LA riots didn't alter attitudes Survey done before and after civil unrest

September 03, 1992|By Los Angeles Times

LOS ANGELES -- Sharply contradicting the popular assumption that the 1992 riots were a "wake-up call" for Los Angeles, a University of California, Los Angeles, survey has found that the cataclysmic events of this spring did very little to alter residents' attitudes about economic, ethnic, political and social life.

In a wide-ranging telephone poll conducted before the verdicts in the Rodney G. King beating case, then repeated immediately after, researchers found the riots did not measurably change residents' perceptions about the quality of life in Los Angeles County. Confidence in local government remained tepid. Fear of crime -- already high -- got no higher.

In releasing the survey for publication today, UCLA researchers touted it as a historic document that provides a first-ever opportunity to compare public opinion on race and ethnic relations before and after an explosive event.

Even before the civil unrest, Angelenos' felt such despair about their city that "there was little room," said the survey, "to further shift opinion in a negative direction." Before the riots and after, 70 percent or more of respondents in each ethnic group felt that Los Angeles had become a worse place to live during the last five years.

"We often tend to assume that people's basic assumptions are affected by events this dramatic and costly," said Larry Bobo, a UCLA sociology professor and the principal author of the annual study, called the Los Angeles County Social Survey. "But unfortunately, it doesn't appear that a lot of basic assumptions were moved very far."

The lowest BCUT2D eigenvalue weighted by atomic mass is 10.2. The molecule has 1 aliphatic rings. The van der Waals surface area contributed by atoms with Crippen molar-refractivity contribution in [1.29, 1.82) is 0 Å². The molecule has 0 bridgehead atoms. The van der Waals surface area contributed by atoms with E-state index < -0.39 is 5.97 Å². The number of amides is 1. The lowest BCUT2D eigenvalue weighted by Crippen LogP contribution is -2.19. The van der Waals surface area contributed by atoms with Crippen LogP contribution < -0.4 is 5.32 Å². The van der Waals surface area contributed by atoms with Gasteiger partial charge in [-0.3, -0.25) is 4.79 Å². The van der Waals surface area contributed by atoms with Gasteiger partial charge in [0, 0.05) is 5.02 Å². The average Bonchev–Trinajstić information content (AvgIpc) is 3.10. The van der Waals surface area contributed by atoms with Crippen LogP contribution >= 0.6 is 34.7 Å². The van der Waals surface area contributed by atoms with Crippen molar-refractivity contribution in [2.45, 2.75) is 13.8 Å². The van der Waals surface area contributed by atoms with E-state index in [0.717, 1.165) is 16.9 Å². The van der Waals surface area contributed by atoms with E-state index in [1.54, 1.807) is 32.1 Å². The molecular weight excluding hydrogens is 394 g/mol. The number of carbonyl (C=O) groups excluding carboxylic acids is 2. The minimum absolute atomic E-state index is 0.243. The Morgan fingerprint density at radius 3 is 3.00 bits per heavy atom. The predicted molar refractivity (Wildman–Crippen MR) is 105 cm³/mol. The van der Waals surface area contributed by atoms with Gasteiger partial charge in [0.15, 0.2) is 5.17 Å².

That bodes poorly, Mr. Bobo said, for the future of Los Angeles. Though the survey stops short of predicting another riot, Mr. Bobo said its findings support no other conclusion.

The survey results, while overwhelmingly stable, noted a few significant shifts in opinion after April 29, when the verdicts were announced. Among them:

* Asked if they would favor living in a neighborhood where half their neighbors were of a different ethnic group, many more whites said yes after the riots than had before. Among Asians, blacks and Latinos, there was no significant change.

* Blacks became more alienated. Several questions sought to measure how ethnic groups feel about the social and economic opportunities available to them. While the responses of Asians, Latinos and whites were unchanged by the verdicts, the responses of blacks -- and particularly of upper-income blacks -- indicated a "strong and uniform rise in black alienation from American social institutions."

* Confidence in the police declined among whites. Thirteen percent of white respondents expressed "not much" confidence in the police before the riots, as compared to 20.5 percent afterward. In contrast, the views of Asians, blacks and Latinos remained the same. Before and after the riots, 56 percent of blacks expressed "not much" confidence in the police, as compared to 31.1 percent of Latinos and 26.3 percent of Asians.

The survey found that negative stereotyping is fairly common, especially with regard to perceptions of blacks and, to a lesser degree, Latinos. On the average, 45.1 percent of non-blacks rated blacks as lower in intelligence, 63.4 percent rated blacks as more likely to prefer living on welfare and 48.5 percent rated blacks more likely to be hard to get along with.

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